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USFS moves Lake Tahoe logging; still criticized
by Scott Sonner — Associated Press
Jun 02, 2012 | 1088 views | 0 0 comments | 2 2 recommendations | email to a friend | print
RENO (AP) — Forest Service officials have agreed to move post-fire logging operations at Lake Tahoe farther away from nests with rare, black-backed woodpecker chicks at the request of conservationists who’ve been fighting the overall project for years.

But leaders of the John Muir Project — who have documented one nest in the path of the logging and suspect there are more — say the no-cut buffers the agency is implementing are far too small to protect one of the rarest birds in the Sierra Nevada.

“No credible black-backed woodpecker scientist would say it is enough — not even close,” said Chad Hanson, a wildlife ecologist and executive director of the group who has filed a petition seeking protection of the bird under the U.S. Endangered Species Act.

“It will kill them just as surely as logging right up to the nest tree,” he said.

Lawyers for the Forest Service told the group last week its proposed 60-acre buffers around each nest would undermine the 1,400-acre project’s goals of restoring the forest and reducing future catastrophic risks where the Angora fire destroyed 250 homes in South Lake Tahoe in 2007.

But Deputy Forest Supervisor Jeff Marsolais said Friday the agency and the private logging contractor agreed to move the fuels reduction operations at least 10 acres away from the nesting area until the chicks leave the nest. One acre is a little less than the size of a football field.

“The relocation shows our ongoing commitment to balance ecosystem values and our intent to maintain efficient operations in completing our Angora restoration efforts,” Marsolais said in a statement the agency provided to The Associated Press late Friday.

In addition to no logging within 10 to 12 acres of the identified nest tree, an additional 25 acres of habitat will be preserved within one-quarter mile of the tree, until the chicks “fledge,” USFS spokeswoman Cheva Heck said.

The area includes some of the last of the 156 acres of forest that remains uncut in the overall 1,400-acre project first proposed in early 2009 and under way for more than a year.

A federal judge in Sacramento earlier rejected a request for an injunction to block the logging filed by the John Muir Project and its parent Earth Island Institute.

The 9th U.S. Circuit Court of Appeals currently is considering their appeal claiming the Forest Service’s environmental assessment ignores the agency’s own science suggesting the project will harm the bird without effectively reducing long-term fire threats.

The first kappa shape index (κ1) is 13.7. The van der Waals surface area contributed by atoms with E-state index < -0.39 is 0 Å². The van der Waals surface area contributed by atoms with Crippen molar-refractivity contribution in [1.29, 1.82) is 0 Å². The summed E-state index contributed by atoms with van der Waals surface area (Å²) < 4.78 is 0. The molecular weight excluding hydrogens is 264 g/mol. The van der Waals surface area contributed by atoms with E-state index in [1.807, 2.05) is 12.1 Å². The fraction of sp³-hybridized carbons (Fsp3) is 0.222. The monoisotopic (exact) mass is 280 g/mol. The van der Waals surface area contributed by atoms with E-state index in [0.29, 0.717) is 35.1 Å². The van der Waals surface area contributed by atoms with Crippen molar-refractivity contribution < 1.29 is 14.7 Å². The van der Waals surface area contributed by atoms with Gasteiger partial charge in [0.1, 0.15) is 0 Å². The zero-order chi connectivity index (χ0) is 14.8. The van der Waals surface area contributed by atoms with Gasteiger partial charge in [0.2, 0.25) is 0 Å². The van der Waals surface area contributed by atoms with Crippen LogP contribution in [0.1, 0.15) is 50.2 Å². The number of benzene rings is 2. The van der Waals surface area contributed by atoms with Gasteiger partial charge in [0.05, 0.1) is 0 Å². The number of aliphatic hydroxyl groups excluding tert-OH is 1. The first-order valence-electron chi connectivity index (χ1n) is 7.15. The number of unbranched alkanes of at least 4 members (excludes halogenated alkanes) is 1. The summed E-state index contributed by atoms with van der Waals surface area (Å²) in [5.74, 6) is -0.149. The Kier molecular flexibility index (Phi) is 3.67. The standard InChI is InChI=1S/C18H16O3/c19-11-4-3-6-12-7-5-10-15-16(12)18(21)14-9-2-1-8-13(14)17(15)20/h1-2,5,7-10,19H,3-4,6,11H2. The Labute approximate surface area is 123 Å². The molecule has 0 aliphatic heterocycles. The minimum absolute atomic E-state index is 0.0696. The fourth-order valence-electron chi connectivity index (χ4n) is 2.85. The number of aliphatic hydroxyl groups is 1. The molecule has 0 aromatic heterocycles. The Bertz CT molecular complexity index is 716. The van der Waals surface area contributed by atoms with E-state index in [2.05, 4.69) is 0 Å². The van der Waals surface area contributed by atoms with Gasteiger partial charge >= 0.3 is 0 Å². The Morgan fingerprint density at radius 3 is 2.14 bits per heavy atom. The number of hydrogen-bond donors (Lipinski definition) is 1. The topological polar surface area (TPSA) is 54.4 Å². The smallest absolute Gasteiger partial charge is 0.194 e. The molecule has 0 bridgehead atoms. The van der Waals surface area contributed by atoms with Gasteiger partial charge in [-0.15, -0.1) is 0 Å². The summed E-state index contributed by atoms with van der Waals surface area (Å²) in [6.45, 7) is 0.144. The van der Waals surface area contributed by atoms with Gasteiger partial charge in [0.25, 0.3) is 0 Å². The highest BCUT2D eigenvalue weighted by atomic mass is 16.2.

Hanson said the Forest Service’s own science consistently shows one pair of black-backed woodpeckers needs 100 to 200 acres of good habitat with a minimum 60-acre core for foraging. He said the latest logging will come so close to the nest tree that the noise alone may cause the adult birds to abandon the nest.

Rachel Fazio, a lawyer for the group who argued its case in the 9th Circuit last month in San Francisco, said it made no sense to rush to log the last remnants of the project area given it was more than 90 percent complete and therefore, based on the agency’s arguments, had already reduced fire threats accordingly.

Fazio said the chicks may “fledge” — or fly for the first time — within about three weeks but would remain dependent on their parents weeks longer and be especially vulnerable to predators.

“It will just be a little island of habitat so that maybe the birds survive for a week or so,” she said.

Hanson said the additional 25 acres of habitat retained within a quarter mile — approximately 400 meters — is too far away for a bird that historically won’t travel more than 150 meters at a time in unsheltered forest for fear of becoming someone else’s dinner.

Hanson said the Forest Service took the same approach — unsuccessfully — with a post-fire logging project in the neighboring El Dorado National Forest, leaving uncut three 40- to 50-acre patches of black-backed woodpecker habitat after the 2004 Freds fire near Kyburz, Calif.

“They tested this exact theory before and it didn’t work,” he said. “No one has been able to find woodpeckers near any of those patches since then.”

Heck said the agency is leaving intact about 1,168 acres of burned forest for the woodpeckers and other wildlife — approximately 43 percent of the area charred to varying degrees over more than 3,000 acres.

But Fazio said that less than 800 acres of that 1,168 is considered suitable for the black-backed woodpeckers, which highly dependent on the most intensely burned forest habitat for the beetle larvae they peck from the bark.

Heck said she couldn’t comment directly on that claim because it’s part of the ongoing litigation. She said the district court has denied the group’s request for an injunction blocking the logging “citing the project’s benefits to the public interest.”
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